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Oats have to be mashed with a base malt to convert.

I'll also second the hops. The citrus Cascade doesn't hit me as fitting an oatmeal stout.

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Old 06-27-2007, 07:17 PM   #6
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Have you guys ever tried Rogue's Shakespeare Stout? It is the only hop in the beer, and it is amazing.

Not to contradict (for my own stouts I also prefer the more traditional hops you suggest), but it is possible to use Cascade. I think the real issue, as previously mentioned, is keeping the flavour and aroma additions small or none, especially if one wants that licorice taste to be prominent.

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Old 06-27-2007, 07:20 PM   #7
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well said midnight rambler. That is what I was getting at, but I am a fan of doing it your own way, so I did not say it as bluntly. If you would like a stout with tons of Hops go for it. There are actually (if you can believe it) no rules. But you should give some respect to those who went before you and call it a bitter stout or something.(don't ask me) I have to recommend White Labs "Irish Ale" yeast. (no I am not getting kickbacks, that stuff is just so versatile!). Spring for liquid yeast.

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Old 06-27-2007, 07:20 PM   #8
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Quote:
Originally Posted by cheezydemon
I would only mention that Cascade hops are versatile and delicious, but they are really over used. Galena, and Kent golding are similar but a little different and distinct.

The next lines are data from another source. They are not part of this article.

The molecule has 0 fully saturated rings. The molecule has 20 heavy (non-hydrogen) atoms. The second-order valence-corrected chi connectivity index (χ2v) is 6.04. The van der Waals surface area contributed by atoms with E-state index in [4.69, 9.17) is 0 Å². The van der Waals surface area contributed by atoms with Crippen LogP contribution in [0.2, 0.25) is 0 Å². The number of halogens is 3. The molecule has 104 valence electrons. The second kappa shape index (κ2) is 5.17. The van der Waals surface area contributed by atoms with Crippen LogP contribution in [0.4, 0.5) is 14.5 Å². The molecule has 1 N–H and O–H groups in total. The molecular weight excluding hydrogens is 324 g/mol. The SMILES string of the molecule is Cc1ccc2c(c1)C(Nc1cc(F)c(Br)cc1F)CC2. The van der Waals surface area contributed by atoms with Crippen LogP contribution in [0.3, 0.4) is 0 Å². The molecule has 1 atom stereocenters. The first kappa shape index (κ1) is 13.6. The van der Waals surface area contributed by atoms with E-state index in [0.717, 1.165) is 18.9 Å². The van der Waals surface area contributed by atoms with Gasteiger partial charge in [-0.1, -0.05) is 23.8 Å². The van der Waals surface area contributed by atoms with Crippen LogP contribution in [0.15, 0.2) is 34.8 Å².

Galena is a high-alpha bittering hop, rarely used for flavor or aroma. EKG has a floral, earthy aroma typical of many British ales. I don't think many people would consider either of them to be "similar" to the distinctly citric Cascade.
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Old 06-27-2007, 07:26 PM   #9
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Can someone point me in the direction of how to mash oats? I haven't done any mashing yet. I will definetly revise my hops, and I always use liquid yeast, just forgot to add that in the list up top.

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Old 06-27-2007, 07:36 PM   #10
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Quote:
Originally Posted by Bike N Brew
Galena is a high-alpha bittering hop, rarely used for flavor or aroma. EKG has a floral, earthy aroma typical of many British ales. I don't think many people would consider either of them to be "similar" to the distinctly citric Cascade.
Absolutely correct, I definitely mis-spoke, they are similar only in so far as all hops are somewhat similar, but side by side they are very different.

Galena worked great in my last stout and were recommended by the brew shop owner as the bittering hop, not for aroma. (.5 oz in 5 gallons) And the Kent golding for aroma, which could easilly be omitted.

Absolutely Cascade Hops are great! No argument! I have just known more than a few brewers to use them exclusively without branching out to try other flavors. They suffer from "Sierra Envy.
My original response was just to encourage thinking. There are no rules, don't allow yourself to be limited just to be true to the style or a recipe.